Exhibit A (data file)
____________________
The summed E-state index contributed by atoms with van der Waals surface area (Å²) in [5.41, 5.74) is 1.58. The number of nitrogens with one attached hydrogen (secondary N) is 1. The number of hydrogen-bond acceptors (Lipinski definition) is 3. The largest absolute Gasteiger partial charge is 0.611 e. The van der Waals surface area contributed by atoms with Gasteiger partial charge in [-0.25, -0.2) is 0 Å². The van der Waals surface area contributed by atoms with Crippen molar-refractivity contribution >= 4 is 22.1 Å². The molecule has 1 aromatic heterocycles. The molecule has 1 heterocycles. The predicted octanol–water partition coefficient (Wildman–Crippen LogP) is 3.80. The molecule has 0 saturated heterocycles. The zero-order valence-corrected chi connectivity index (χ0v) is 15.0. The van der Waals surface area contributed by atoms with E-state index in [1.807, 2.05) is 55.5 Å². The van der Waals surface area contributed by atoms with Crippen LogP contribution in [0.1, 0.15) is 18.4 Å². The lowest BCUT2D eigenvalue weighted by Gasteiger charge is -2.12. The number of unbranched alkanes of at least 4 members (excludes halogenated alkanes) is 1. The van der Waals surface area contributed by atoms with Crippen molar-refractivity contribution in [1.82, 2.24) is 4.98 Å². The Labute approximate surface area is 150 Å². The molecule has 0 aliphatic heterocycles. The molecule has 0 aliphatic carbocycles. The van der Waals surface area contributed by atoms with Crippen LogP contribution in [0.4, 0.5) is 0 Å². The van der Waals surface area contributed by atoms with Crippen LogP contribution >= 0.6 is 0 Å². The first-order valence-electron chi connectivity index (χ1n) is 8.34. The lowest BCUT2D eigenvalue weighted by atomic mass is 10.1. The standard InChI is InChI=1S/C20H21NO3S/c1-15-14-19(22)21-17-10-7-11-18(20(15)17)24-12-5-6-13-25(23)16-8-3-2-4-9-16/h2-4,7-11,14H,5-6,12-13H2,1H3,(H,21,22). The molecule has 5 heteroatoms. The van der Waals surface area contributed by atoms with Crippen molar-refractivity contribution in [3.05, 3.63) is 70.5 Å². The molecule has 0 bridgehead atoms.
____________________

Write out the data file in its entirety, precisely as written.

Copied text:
The summed E-state index contributed by atoms with van der Waals surface area (Å²) in [5.41, 5.74) is 1.58. The number of nitrogens with one attached hydrogen (secondary N) is 1. The number of hydrogen-bond acceptors (Lipinski definition) is 3. The largest absolute Gasteiger partial charge is 0.611 e. The van der Waals surface area contributed by atoms with Gasteiger partial charge in [-0.25, -0.2) is 0 Å². The van der Waals surface area contributed by atoms with Crippen molar-refractivity contribution >= 4 is 22.1 Å². The molecule has 1 aromatic heterocycles. The molecule has 1 heterocycles. The predicted octanol–water partition coefficient (Wildman–Crippen LogP) is 3.80. The molecule has 0 saturated heterocycles. The zero-order valence-corrected chi connectivity index (χ0v) is 15.0. The van der Waals surface area contributed by atoms with E-state index in [1.807, 2.05) is 55.5 Å². The van der Waals surface area contributed by atoms with Crippen LogP contribution in [0.1, 0.15) is 18.4 Å². The lowest BCUT2D eigenvalue weighted by Gasteiger charge is -2.12. The number of unbranched alkanes of at least 4 members (excludes halogenated alkanes) is 1. The van der Waals surface area contributed by atoms with Crippen molar-refractivity contribution in [1.82, 2.24) is 4.98 Å². The Labute approximate surface area is 150 Å². The molecule has 0 aliphatic heterocycles. The molecule has 0 aliphatic carbocycles. The van der Waals surface area contributed by atoms with Crippen LogP contribution in [0.4, 0.5) is 0 Å². The van der Waals surface area contributed by atoms with Crippen LogP contribution >= 0.6 is 0 Å². The first-order valence-electron chi connectivity index (χ1n) is 8.34. The lowest BCUT2D eigenvalue weighted by atomic mass is 10.1. The standard InChI is InChI=1S/C20H21NO3S/c1-15-14-19(22)21-17-10-7-11-18(20(15)17)24-12-5-6-13-25(23)16-8-3-2-4-9-16/h2-4,7-11,14H,5-6,12-13H2,1H3,(H,21,22). The molecule has 5 heteroatoms. The van der Waals surface area contributed by atoms with Crippen molar-refractivity contribution in [3.05, 3.63) is 70.5 Å². The molecule has 0 bridgehead atoms.